IDK what the pressure reaches in the oven but I will say there is quite a bit of pressure build up. It takes less time for my pressure cooker to release than it did for the oven. Not sure if that's a good guide or not but it really does seem to build up pretty quickly and would assume it's similar to what a normal pressure cooker (not pressure canner) generates.

                    1. re: tahoeaway
                      drongo RE: tahoeaway Oct 22, 2013 10:54 AM

                      Thanks tahoeaway. But I continue to think that it's NOT "similar to what a normal pressure cooker (not pressure canner) generates."

                      But I don't see that the pressure is what's important.

                      In a standard pressure cooker, the cooking medium is mostly water -- which won't get much over 212F at atmospheric pressure. So to get the cooking medium to a higher temperature, one needs to go above atmospheric pressure. At 15 psi gauge you can get water up to 250F.

                      In an oven, on the other hand, the cooking medium is mostly air, and you can heat air to as high a temperature as you care to go (at some point you'll form a plasma, but that's for high-energy physics labs). So you don't need pressure to raise the temperature of the cooking medium. But the problem with an oven is that it's dry (unless you have steam injection, as do some commercial ovens). I think this is what the Puck Oven (aka KitchenTek NovoOven) is trying to address. It allows you to cook at a higher temperature without drying out the food excessively. You could cook at the same temperature in a regular oven, but the food might get too dry.

                      Another factor that may impact the performance of the Puck Oven is that moist air may have better heat transfer characteristics than dry air. I suspect this is secondary (if it's significant at all).

                      1. re: drongo
                        t
                        tahoeaway RE: drongo Oct 22, 2013 11:06 AM

                        I'm not honestly familiar with all the science behind that. The only background I'm using is my own personal use of a fagor pressure cooker and my own pressure canner. Everything you said made sense but the science behind all this is really out of my league. It did take us somewhere between 3 to 5 minutes to de-pressure the oven after cooking for 40 minutes at 450.

                        1. re: tahoeaway
                          e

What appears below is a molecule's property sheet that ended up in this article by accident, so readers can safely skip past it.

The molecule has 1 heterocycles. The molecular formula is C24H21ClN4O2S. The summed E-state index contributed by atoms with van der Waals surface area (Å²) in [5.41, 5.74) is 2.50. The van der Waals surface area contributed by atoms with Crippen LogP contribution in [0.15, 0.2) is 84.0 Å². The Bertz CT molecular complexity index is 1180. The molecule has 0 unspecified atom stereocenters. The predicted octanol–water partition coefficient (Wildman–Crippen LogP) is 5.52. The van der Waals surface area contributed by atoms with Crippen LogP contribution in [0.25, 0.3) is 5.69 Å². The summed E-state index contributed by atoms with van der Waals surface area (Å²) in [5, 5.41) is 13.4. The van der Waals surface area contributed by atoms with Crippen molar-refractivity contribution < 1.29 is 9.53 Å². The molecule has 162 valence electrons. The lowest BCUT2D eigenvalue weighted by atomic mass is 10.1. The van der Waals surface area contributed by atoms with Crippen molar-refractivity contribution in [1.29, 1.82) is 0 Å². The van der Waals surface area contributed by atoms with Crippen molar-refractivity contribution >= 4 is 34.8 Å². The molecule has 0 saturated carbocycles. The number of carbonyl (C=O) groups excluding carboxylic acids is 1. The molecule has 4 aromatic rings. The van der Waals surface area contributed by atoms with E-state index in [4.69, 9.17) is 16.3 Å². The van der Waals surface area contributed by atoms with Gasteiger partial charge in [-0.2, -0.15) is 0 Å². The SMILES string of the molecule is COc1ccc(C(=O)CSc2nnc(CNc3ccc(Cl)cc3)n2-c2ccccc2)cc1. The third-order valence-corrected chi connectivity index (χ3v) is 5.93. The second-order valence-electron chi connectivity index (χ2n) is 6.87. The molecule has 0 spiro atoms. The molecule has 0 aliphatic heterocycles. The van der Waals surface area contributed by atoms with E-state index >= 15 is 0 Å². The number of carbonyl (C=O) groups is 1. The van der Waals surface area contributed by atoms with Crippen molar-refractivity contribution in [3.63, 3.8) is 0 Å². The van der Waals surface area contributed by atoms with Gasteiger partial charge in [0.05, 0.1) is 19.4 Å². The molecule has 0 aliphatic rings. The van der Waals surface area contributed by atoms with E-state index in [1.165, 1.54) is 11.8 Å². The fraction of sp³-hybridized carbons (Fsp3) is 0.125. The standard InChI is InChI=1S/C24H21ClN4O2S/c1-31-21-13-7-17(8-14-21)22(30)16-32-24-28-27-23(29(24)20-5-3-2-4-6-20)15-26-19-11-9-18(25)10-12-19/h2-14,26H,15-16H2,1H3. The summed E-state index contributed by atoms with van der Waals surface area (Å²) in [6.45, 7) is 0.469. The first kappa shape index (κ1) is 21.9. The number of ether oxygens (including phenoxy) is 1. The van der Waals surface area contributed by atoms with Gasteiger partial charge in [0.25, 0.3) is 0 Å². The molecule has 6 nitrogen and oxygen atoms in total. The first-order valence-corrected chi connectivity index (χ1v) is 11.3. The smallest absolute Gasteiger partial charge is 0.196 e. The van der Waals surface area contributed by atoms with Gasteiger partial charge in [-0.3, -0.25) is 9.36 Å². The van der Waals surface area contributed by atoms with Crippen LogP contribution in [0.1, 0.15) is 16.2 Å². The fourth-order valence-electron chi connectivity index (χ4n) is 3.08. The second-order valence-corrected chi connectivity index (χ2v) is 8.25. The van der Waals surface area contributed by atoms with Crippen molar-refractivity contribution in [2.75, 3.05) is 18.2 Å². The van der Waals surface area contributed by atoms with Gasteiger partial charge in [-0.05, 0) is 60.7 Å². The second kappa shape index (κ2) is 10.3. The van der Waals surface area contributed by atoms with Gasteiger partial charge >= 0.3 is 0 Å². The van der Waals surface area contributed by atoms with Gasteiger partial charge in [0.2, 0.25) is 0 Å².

ellabee RE: tahoeaway Oct 24, 2013 03:08 PM

                          And your Fagor pressure cooker takes *less* than 3-5 minutes to de-pressure? or did you mis-state here:

                          :: It takes less time for my pressure cooker to release than it did for the oven. ::

                          I have two Fagor pressure cookers, and it usually takes at least 7 minutes and sometimes almost 20 to release pressure with natural release (just turning off burner and leaving it be).

                          1. re: ellabee
                            t
                            tahoeaway RE: ellabee Oct 28, 2013 05:35 AM

                            I release the pressure on my Fagor and do not just let it set and naturally release. Same thing with the oven. If you let it naturally release then it ads cooking time to the dish which typically I try to avoid. I've even used the true quick release feature with running cold water in the sink but it always makes me a little nervous.

                            I will say that I have now cooked bacon and some other dishes in the oven and everything has turned out great. The bacon didn't splatter all over the oven and the mess was almost nonexistent. Next on the list will be trying to actually bake something in the oven but I'm trying to watch carbs for the moment so that will have to wait.

                    2. re: drongo
                      pamf RE: drongo Oct 27, 2013 09:37 AM

                      In the video I watched it looked like he released the pressure valve and then there was a quick editing cut to opening the oven. The magic of video :)

                      1. re: drongo
                        drongo RE: drongo Oct 28, 2013 12:04 PM

                        On their Facebook page, they state "The oven creates a low pressure environment, just 1 psi" https://www.facebook.com/WolfgangPuck...

                        So it's much lower than the 15 psi for a typical domestic pressure cooker. I'm not suggesting there's anything wrong with this -- just that I think it's more about maintaining a moist environment than the pressure per se. You can get moisture control with a commercial RATIONAL oven - but one of those would cost about $20,000 (and fill half your kitchen).

                      2. w
                        Westy RE: Pipenta Oct 28, 2013 11:10 AM

                        Is this the same as a..."Broaster"?

                        2 Replies
                        1. re: Westy
                          drongo RE: Westy Oct 28, 2013 12:10 PM

                          I think a "Broaster" is a type of pressurized deep fryer, operating up to 15 psi.

                          1. re: Westy
                            c
                            CaliforniaJoseph RE: Westy Oct 29, 2013 01:24 AM

                            No.

                          2. c
                            CaliforniaJoseph RE: Pipenta Oct 29, 2013 01:26 AM

                            "he bastard child of a pressure cooker and a toaster oven. "

                            As a bastard child myself I'll just note you seem pre-prepared to hate on this.